Research examining staff factors found that the incidence of violence was higher on wards where staff members were uncertain of their roles (19) or where a larger proportion of shifts were worked by substitute nursing staff (11). A higher staff-to-patient ratio has been found to be related to increased violence (20). Fewer incidents occurred when the staff-to-patient ratio approached 1:1 (16). Incidents rose when staff members set limits (21,22). Increased violence has been found to be associated with a lower level of experience among nurses (23), new employee status (24), or lack of staff training in aggression control techniques (25).

This study brings together detailed information about violent and aggressive behavior in psychiatric hospital settings and focuses on the possible complex interaction between ward staffing, patient mix, and violence.

This study was conducted in five psychiatric settings in Sydney, Australia: three acute psychiatric units for adults located in a general hospital and two units—an acute adult admission unit and a psychogeriatric unit—in a primary psychiatric hospital. These facilities served a relatively affluent population of approximately 736,000 residents that constituted 12.4 percent of the population of the state.

For this study, aggression was defined as any threatening verbal or physical behavior directed toward self or others. Violence was defined as any physical behavior that resulted in harm to self or others. Violent incidents were defined using Morrison's hierarchy (26) of aggressive and violent behavior. The classification ranged from level 1, inflicted serious harm to self or others requiring medical care, to level 8, exhibited low-grade hostility (see T1).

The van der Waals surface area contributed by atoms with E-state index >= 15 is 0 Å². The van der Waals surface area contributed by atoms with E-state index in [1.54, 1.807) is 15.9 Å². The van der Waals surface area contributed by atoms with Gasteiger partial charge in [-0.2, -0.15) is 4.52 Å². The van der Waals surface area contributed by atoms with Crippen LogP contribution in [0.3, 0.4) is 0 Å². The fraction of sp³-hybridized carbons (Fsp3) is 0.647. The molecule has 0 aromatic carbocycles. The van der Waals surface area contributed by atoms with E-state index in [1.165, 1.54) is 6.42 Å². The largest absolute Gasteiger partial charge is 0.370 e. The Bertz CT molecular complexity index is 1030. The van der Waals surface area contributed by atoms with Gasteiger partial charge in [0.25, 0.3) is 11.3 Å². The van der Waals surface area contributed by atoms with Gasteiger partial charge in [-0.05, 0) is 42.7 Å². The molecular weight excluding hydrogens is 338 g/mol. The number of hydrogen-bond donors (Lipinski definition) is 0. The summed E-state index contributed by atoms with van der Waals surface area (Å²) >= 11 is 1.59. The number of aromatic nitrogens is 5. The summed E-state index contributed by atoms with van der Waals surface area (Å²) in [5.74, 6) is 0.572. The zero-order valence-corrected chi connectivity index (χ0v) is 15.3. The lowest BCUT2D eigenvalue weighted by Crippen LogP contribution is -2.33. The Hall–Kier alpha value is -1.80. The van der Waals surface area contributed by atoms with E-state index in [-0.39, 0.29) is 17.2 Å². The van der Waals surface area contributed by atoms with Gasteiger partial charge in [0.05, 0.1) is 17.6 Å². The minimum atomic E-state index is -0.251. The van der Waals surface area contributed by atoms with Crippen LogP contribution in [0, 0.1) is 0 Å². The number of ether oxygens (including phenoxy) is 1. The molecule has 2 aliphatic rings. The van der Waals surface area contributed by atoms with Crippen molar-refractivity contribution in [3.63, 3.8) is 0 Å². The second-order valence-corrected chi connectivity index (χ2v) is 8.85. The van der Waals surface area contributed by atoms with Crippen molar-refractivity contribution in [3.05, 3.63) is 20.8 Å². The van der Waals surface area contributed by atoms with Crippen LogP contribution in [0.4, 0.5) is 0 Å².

+

Assessment tools

The Violence and Aggression Checklist, Ward Activity Index, and Staff Level Index were developed by the researchers based on the input of focus groups of mental health professionals.

On the Violence and Aggression Checklist, staff members used Morrison's hierarchy to rate each violent incident they observed. A violent episode in which a patient demonstrated several violent behaviors was rated based on the most serious behavior observed. Data included the patient's identification number, the date and time of the incident, the target(s) of the assault, the severity and method of the attack, and the outcome for the patient and victim.

On the Detailed Report of Aggressive Incidents, staff members rated serious incidents—levels 1 to 4 of Morrison's hierarchy—and recorded demographic and clinical data about the aggressive patient. The incident data included a description of the behavior, the warning signs, impact, and staff response.

The Ward Activity Index comprised items reported by staff focus groups that increase activity on the ward. Items included total patient numbers, demographic and diagnostic mix, number of new admissions, and the number of patients with a history of violence. It was completed weekly by the nursing unit manager. Items were summed for a total score per week.

The Staff Level Index included items about factors that enhanced staff members' accessibility to patients; these items, such as the numbers of staff on duty, were scored positively. Some items reflected factors that hindered staff's accessibility; these items, such as staff absenteeism, were scored negatively. Items included the number of rostered staff, years of experience, demographic mix, the actual number of staff on duty, and the use of staff from a temporary agency or replacement staff. The Staff Index Level was completed weekly by the nursing unit manager.

The reliability of incident reporting was assessed by comparing the returned instruments with the standard hospital injury-incident report forms. All tools are available from the first author.

+